Dr James MackIntosh (Jim) Borowczyk
B.Sc., M.B.,Ch.B., F.R.C.P. (Edin) PGDipMSM (Otago), F.A.F.M.M., M.PainMed(Newcastle).
The New Zealand College of Musculoskeletal Medicine is deeply saddened by the passing of Dr Jim Borowczyk on February 5, 2023, after a short battle with pancreatic cancer. A dedicated member of the Spine Intervention Society, Dr Borowczyk made significant contributions to the field of musculoskeletal medicine, both in New Zealand and internationally.
Born in Scotland and living most of his adult life in Christchurch, New Zealand, Dr Borowczyk’s passion for Musculoskeletal Medicine led him to become an instructor, and later the director, of the Diploma in Musculoskeletal Medicine course at the University of Otago in Christchurch. He was one of the Founding Fellows of the Australasian Faculty of Musculoskeletal Medicine and earned his Masters degree in Pain Medicine from the University of Newcastle.
During his career, Dr Borowczyk was introduced to needle procedures for spinal pain, quickly adopting them into his practice. He trained in diagnostic blocks and radiofrequency neurotomy under Professor Bogduk, contributing significantly to the Spine Intervention Society’s body of knowledge through his work. Along with fellow New Zealanders and SIS members, he contributed chapters to the Encyclopedia of Pain and published a series of cases that highlighted that pain of vertebral compression fractures can arise from the posterior elements.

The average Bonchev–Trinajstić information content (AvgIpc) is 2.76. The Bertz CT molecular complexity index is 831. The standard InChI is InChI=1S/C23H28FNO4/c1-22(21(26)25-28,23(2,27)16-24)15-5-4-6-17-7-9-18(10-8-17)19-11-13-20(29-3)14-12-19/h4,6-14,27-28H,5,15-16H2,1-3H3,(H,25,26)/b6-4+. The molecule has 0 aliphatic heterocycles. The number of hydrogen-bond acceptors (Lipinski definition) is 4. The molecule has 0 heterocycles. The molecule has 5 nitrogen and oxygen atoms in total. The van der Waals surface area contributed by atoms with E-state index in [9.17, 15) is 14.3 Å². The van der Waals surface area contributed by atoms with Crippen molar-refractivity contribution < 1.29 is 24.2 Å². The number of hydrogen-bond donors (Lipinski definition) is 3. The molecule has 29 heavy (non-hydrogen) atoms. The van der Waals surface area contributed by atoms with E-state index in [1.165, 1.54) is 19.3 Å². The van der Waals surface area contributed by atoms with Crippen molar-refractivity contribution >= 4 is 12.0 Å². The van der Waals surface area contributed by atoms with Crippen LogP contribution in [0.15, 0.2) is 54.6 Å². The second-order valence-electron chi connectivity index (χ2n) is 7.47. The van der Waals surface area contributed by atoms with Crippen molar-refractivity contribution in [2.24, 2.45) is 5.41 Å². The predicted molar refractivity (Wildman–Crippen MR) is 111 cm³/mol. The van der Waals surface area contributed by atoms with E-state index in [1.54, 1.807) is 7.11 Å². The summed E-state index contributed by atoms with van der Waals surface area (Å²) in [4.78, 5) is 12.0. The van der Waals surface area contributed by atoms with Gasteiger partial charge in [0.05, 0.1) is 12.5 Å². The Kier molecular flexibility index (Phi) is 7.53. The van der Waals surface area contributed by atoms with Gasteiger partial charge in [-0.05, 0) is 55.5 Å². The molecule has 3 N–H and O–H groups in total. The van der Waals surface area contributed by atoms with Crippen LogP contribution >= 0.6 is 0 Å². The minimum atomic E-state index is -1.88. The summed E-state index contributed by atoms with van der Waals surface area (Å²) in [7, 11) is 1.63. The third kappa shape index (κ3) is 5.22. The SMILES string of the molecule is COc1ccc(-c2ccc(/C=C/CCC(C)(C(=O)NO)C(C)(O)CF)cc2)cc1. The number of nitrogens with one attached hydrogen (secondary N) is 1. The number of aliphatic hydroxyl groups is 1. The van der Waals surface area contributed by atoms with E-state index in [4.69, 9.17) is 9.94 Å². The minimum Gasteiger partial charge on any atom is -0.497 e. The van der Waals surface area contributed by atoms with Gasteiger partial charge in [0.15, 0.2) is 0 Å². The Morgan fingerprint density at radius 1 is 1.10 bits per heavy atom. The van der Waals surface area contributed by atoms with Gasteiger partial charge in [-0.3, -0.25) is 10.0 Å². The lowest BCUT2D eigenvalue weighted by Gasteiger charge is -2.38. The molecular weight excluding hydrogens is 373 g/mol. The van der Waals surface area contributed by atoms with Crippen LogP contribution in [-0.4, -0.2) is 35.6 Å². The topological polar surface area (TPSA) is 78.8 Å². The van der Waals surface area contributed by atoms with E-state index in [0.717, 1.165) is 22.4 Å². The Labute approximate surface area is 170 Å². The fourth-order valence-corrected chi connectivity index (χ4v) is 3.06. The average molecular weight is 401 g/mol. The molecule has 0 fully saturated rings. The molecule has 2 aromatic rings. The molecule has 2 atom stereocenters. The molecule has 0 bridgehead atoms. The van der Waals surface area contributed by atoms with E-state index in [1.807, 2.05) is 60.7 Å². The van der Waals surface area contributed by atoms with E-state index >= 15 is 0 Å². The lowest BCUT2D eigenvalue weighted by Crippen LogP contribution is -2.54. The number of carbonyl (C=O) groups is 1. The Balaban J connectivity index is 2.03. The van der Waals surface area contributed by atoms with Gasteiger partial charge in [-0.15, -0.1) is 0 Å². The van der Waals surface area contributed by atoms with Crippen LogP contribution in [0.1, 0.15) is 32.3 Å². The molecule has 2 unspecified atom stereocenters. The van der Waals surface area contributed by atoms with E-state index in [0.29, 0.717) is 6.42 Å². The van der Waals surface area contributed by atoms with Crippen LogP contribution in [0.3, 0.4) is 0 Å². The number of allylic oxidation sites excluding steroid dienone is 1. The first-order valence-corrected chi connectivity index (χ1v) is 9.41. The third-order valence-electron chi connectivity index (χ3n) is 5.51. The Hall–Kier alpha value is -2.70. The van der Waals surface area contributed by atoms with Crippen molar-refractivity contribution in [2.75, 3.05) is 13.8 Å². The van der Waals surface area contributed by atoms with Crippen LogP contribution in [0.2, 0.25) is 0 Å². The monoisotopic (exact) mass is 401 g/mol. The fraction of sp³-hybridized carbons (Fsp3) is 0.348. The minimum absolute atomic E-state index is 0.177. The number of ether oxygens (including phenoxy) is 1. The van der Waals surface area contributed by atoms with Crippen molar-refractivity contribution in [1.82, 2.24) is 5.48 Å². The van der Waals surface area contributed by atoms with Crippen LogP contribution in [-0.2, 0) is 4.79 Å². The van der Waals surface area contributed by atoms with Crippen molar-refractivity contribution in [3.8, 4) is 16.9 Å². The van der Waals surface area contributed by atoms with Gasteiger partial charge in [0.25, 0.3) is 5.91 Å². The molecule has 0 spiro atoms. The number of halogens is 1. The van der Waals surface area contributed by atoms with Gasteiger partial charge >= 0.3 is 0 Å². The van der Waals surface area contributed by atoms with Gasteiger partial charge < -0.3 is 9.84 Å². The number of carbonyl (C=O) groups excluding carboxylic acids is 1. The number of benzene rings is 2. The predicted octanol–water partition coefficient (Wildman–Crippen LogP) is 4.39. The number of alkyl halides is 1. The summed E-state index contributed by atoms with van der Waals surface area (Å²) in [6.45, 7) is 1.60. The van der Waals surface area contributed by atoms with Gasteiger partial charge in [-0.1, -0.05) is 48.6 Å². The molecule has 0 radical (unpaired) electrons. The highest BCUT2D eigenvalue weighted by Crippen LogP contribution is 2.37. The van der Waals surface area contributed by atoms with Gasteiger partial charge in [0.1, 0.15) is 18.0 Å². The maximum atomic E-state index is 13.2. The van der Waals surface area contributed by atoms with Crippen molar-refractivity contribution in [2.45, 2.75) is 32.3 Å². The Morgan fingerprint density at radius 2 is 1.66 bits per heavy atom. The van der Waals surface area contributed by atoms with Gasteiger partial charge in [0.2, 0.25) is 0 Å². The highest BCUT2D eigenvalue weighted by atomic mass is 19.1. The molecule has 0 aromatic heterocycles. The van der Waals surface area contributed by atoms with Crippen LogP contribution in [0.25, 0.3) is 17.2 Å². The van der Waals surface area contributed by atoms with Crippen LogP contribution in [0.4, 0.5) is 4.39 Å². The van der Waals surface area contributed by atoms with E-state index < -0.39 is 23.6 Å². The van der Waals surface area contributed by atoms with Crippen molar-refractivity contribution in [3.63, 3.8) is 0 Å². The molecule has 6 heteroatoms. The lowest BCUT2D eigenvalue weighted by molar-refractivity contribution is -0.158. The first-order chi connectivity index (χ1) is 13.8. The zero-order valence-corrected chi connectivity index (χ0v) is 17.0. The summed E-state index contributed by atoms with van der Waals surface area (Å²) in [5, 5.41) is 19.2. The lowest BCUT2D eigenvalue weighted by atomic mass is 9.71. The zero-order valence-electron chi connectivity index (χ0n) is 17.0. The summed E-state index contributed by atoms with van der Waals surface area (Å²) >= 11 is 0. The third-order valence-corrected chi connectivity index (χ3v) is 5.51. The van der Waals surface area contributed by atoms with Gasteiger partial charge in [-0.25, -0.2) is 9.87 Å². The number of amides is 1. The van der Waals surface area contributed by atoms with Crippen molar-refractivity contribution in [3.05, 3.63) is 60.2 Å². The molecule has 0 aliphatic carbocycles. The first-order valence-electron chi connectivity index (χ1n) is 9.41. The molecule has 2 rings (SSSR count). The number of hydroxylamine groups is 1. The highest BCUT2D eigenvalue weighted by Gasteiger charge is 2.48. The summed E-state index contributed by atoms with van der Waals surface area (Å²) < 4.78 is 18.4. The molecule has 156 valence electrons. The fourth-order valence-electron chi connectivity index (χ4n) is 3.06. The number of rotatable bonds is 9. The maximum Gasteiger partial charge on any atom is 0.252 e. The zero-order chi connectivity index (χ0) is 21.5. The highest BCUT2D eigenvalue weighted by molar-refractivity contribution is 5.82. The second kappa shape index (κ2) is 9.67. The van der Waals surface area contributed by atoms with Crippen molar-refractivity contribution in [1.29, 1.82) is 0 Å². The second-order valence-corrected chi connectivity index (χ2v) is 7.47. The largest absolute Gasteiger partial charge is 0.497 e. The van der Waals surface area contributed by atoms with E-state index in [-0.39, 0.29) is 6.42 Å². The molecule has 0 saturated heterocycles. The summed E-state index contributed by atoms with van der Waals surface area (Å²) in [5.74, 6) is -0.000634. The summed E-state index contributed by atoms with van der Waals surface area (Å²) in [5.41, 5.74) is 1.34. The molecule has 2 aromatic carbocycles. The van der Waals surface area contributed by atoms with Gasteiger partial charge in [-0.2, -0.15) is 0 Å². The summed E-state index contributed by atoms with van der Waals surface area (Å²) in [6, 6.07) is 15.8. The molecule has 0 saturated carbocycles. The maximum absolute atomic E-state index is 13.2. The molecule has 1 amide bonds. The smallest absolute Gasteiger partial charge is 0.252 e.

Dr Borowczyk’s research in cervical and lumbar medial branch radiofrequency neurotomy, alongside his close friend John MacVicar, demonstrated impressive results. Their work showed that complete relief of pain could be achieved in a large proportion of patients, provided that SIS Guidelines were strictly followed. This research also demonstrated that high-quality research could be conducted in private practice, as long as accurate records were kept in a disciplined and professional manner.
In recent years, Dr Borowczyk focused on ensuring the future of SIS procedures in New Zealand, chairing a working party to develop a training program based on SIS Guidelines. Although he was unable to see this project through to completion, his colleagues are committed to continuing his work and honouring his legacy.
The NZCMM would like to acknowledge Professor Nikolai Bogduk and Dr John MacVicar for his obituary, published in the Journal of Interventional Pain Medicine, which provided valuable insight into Dr Borowczyk’s life and contributions. Dr Jim Borowczyk’s passion for Musculoskeletal Medicine, his dedication to research, and his commitment to the education of future practitioners have left a lasting impact on the field. He will be greatly missed by his colleagues, friends, and the wider medical community.